Presumably, it has either taken a year for the authorities to work out how to tax us for Global Cooling instead of Global Warming without our noticing the shift, or the Bilderberger’s AGM is due and someone wants to see some action to report re last year’s discussion.

    As the driver of a heavily CO2 taxed car, I look forward to an imminent zero rating as I help to keep the planet warm, whilst Prius etc owners are refused entry into London, without the production of a £50 note.

  11. Amanda
    Posted June 12, 2011 at 10:50 am | Permalink

    Quite right John, up here in the North, we haven’t got out of winter clothes yet . Summer dresses lie unused, and the sun tan cream will be out of date before a quarter is used. I keep having to turn the heating back on, as my summer heating schedule is forcing me to put layers of cardigans on !!

    When are the Conservatives or the Collition going to do something about the BBC? They really are a criminal organization. I cannot understand the useless Patton appointment !!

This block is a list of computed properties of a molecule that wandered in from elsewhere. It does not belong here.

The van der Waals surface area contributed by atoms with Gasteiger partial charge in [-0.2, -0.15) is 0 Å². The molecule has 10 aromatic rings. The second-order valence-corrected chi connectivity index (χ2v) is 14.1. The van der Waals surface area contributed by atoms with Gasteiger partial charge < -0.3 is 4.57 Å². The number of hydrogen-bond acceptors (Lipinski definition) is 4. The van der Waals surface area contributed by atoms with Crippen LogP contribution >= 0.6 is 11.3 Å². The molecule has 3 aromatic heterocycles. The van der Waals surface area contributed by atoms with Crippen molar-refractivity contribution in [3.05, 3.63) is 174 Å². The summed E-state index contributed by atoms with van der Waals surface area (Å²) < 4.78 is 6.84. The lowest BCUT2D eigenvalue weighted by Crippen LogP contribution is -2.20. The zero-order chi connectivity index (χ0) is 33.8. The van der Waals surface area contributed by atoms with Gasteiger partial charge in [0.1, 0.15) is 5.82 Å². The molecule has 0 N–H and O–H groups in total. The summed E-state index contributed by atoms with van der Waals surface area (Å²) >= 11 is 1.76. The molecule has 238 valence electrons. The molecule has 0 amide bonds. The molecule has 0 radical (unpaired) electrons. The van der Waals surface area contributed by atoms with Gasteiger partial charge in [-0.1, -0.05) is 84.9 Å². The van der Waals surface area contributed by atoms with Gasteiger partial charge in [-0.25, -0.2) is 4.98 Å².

12. Caterpillar
    Posted June 12, 2011 at 10:55 am | Permalink

    Consideration of resevoir and intraregional pipe building, good.

    On ‘number reporting’ could I suggest some encouragement for the media – and similarly departmental press releases – to always include more than one summary statistic. At least quote; mean, median, max, min, skew and kurtosis and observe whether distribution was unimodal or not. It is quite worrying to think that we all forget to use and think about the simplest of numbers once we have left primary school. More everyday use may just help us all, whether in cricket or weather statistics.

  13. Bazman
    Posted June 12, 2011 at 11:18 am | Permalink